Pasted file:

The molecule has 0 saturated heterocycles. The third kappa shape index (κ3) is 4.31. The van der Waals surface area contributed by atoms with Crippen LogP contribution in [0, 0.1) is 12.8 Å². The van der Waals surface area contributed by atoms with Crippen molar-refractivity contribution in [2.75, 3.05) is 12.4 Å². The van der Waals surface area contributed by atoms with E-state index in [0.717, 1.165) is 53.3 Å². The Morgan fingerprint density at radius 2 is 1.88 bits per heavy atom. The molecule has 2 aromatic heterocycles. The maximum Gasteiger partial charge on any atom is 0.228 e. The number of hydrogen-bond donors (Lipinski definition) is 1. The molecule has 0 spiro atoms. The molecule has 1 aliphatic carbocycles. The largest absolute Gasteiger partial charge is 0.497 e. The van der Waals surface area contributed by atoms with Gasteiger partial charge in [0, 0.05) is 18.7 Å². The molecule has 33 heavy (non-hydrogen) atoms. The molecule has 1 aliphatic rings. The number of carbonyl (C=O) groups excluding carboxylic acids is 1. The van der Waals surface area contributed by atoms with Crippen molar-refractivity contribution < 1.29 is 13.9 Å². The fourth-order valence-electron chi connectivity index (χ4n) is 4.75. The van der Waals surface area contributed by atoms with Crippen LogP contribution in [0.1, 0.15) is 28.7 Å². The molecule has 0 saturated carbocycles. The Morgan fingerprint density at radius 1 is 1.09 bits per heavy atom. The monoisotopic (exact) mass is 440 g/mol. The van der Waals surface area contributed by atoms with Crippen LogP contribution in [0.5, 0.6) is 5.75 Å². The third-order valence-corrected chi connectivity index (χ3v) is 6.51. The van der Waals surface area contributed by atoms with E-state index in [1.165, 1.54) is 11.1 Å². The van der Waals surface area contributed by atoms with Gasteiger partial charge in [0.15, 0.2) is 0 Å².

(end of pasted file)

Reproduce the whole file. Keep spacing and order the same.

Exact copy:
The molecule has 0 saturated heterocycles. The third kappa shape index (κ3) is 4.31. The van der Waals surface area contributed by atoms with Crippen LogP contribution in [0, 0.1) is 12.8 Å². The van der Waals surface area contributed by atoms with Crippen molar-refractivity contribution in [2.75, 3.05) is 12.4 Å². The van der Waals surface area contributed by atoms with E-state index in [0.717, 1.165) is 53.3 Å². The Morgan fingerprint density at radius 2 is 1.88 bits per heavy atom. The molecule has 2 aromatic heterocycles. The maximum Gasteiger partial charge on any atom is 0.228 e. The number of hydrogen-bond donors (Lipinski definition) is 1. The molecule has 0 spiro atoms. The molecule has 1 aliphatic carbocycles. The largest absolute Gasteiger partial charge is 0.497 e. The van der Waals surface area contributed by atoms with Gasteiger partial charge in [0, 0.05) is 18.7 Å². The molecule has 33 heavy (non-hydrogen) atoms. The molecule has 1 aliphatic rings. The number of carbonyl (C=O) groups excluding carboxylic acids is 1. The van der Waals surface area contributed by atoms with Crippen molar-refractivity contribution < 1.29 is 13.9 Å². The fourth-order valence-electron chi connectivity index (χ4n) is 4.75. The van der Waals surface area contributed by atoms with Crippen LogP contribution in [0.1, 0.15) is 28.7 Å². The molecule has 0 saturated carbocycles. The Morgan fingerprint density at radius 1 is 1.09 bits per heavy atom. The monoisotopic (exact) mass is 440 g/mol. The van der Waals surface area contributed by atoms with Crippen LogP contribution in [0.5, 0.6) is 5.75 Å². The third-order valence-corrected chi connectivity index (χ3v) is 6.51. The van der Waals surface area contributed by atoms with E-state index in [1.165, 1.54) is 11.1 Å². The van der Waals surface area contributed by atoms with Gasteiger partial charge in [0.15, 0.2) is 0 Å².